A joint inquiry into the use of immigration detention by the All Party Parliamentary Group on Refugees and the All Party Parliamentary Group on Migration in the United Kingdom was released on 3 March 2015. The group of parliamentarians recommended that the next government should introduce a maximum time limit of 28 days on the length of time anyone can be detained in immigration detention in the UK. The panel also noted that the enforcement-focused culture of the Home Office does not follow guidance to use detention for the shortest possible time, leading to many instances of unnecessary detention. Among others, the panel also recommended that women who are victims of rape and sexual violence should not be detained and that pregnant women should never be detained for immigration purposes. In 2009, over 1,100 children entered immigration detention in the UK and after the General Election in 2010, the new coalition agreement included a commitment to end the detention of children for immigration purposes. Since then, the number of migrant children in detention has declined with 131 children who entered detention in the year to September 2014. While the panel welcomed this reduction, they expressed concern about the fact that a number of children are being detained in adult facilities. The panel also heard directly from detained individuals. Migrants’ rights organisations in the UK such as Right to Remain and the Detention Forum helped individuals gather and submit written evidence to the panel. Evidence submitted to the inquiry is available here. On the eve of the report’s release, Channel 4 News released footage shot undercover inside the Yarl’s Wood detention centre, revealing abusive treatment of detained migrants. To view the full report, click here. A summary of views and responses to the inquiry is available here.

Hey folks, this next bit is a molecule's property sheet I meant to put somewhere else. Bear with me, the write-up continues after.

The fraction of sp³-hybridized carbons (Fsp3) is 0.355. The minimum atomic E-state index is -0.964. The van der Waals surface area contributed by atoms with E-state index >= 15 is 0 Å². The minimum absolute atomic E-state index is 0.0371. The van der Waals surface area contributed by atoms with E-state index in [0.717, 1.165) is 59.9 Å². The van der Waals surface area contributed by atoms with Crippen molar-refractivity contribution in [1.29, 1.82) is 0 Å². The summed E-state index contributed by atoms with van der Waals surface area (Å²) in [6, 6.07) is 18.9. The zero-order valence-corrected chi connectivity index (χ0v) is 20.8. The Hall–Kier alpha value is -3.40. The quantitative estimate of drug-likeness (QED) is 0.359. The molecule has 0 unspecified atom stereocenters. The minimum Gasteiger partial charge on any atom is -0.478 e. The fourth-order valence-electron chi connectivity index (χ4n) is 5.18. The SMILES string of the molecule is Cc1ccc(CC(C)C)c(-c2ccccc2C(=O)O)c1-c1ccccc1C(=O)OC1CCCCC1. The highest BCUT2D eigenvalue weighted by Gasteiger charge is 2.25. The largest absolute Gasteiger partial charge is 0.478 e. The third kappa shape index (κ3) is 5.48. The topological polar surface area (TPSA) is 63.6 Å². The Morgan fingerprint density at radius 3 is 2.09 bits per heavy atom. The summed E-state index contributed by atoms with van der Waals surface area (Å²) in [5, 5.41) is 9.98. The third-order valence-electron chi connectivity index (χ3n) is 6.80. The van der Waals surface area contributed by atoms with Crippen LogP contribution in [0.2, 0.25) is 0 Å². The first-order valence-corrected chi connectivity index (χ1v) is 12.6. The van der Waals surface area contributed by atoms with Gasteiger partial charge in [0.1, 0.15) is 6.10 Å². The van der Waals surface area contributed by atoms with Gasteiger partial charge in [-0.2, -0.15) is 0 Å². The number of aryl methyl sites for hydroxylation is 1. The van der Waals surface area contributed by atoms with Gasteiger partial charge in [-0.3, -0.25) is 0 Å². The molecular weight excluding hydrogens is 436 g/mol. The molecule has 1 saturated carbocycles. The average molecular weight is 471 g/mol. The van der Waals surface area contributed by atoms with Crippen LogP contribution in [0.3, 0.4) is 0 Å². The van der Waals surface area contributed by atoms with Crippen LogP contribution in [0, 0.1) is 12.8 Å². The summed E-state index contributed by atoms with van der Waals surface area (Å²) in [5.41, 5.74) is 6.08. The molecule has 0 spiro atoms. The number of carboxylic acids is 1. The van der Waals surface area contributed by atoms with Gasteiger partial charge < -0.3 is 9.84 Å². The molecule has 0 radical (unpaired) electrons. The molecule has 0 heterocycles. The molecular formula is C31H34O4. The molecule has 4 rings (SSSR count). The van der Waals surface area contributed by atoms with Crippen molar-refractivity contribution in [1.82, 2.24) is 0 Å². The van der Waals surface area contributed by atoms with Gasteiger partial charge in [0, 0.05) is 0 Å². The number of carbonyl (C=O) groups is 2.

Source: Right to Remain, 3 March 2015

Events

  • CONFERENCE / Mobile Applications for Empowerment & Social Inclusion of Immigrants

    The project Mobile Assistance for Social Inclusion & Empowerment of Immigrants with Persuasive Learning Technologies & Social Network Services (MASELTOV) will hold its final conference at the Open University in London on 16-17 March 2015. The project has researched mobile services and developed technologies for promoting integration of migrants and cultural diversity in Europe. This included mobile application solutions to common problems faced by migrants, including social isolation, understanding of language and culture, and practical information about getting on in work and life in a new place. The conference will bring together technical experts, academics, migrant support organisations, social enterprises and start-ups interested in the topic of integration and migrant support through mobile technology. For more information click here. To find out more about the MASELTOV project, click here.

Other News

  • CALL FOR PAPERS / Undocumented immigration: effects of policy on the experience of illegality

    The Russel Sage Foundation (RSF) Journal of the Social Sciences has opened a call for articles for a special issue of the journal on undocumented migration. The special issue “Undocumented Immigration: Effects of Policy on the Experience of Illegality” will explore the effects of federal, state and local policy on irregular migration in the United States. Published articles will investigate the effects of irregularity on various pathways to social mobility and the barriers created by this status to full civic participation in the country’s institutions. (Click here for a full description of the topics covered in this call for papers). Those who wish to contribute should send a CV and an abstract of their study via this link by 15 May 2015. All submissions must be original work that has not been previously published. Each paper will receive a $1,000 honorarium when the issue is published, in late 2016. Papers will be published open access on the RSF website as well as in several digital repositories, including JSTOR.

PICUM IN THE NEWS

  • EUROPE / Migrants in the Mediterranean: mourning deaths, not saving lives

    The electronic magazine Open Democracy published an opinion authored by PICUM Programme Officer, Maria Giovanna Manieri and PICUM Communications Officer, Elisabeth Schmidt-Hieber in response to the death of another 300 migrants in the Mediterranean. The article explains how border security is prioritised over saving migrants’ lives and the lack of political will to find durable solutions such as the creation of more regular channels.
    Source: Open Democracy, 23 February 2015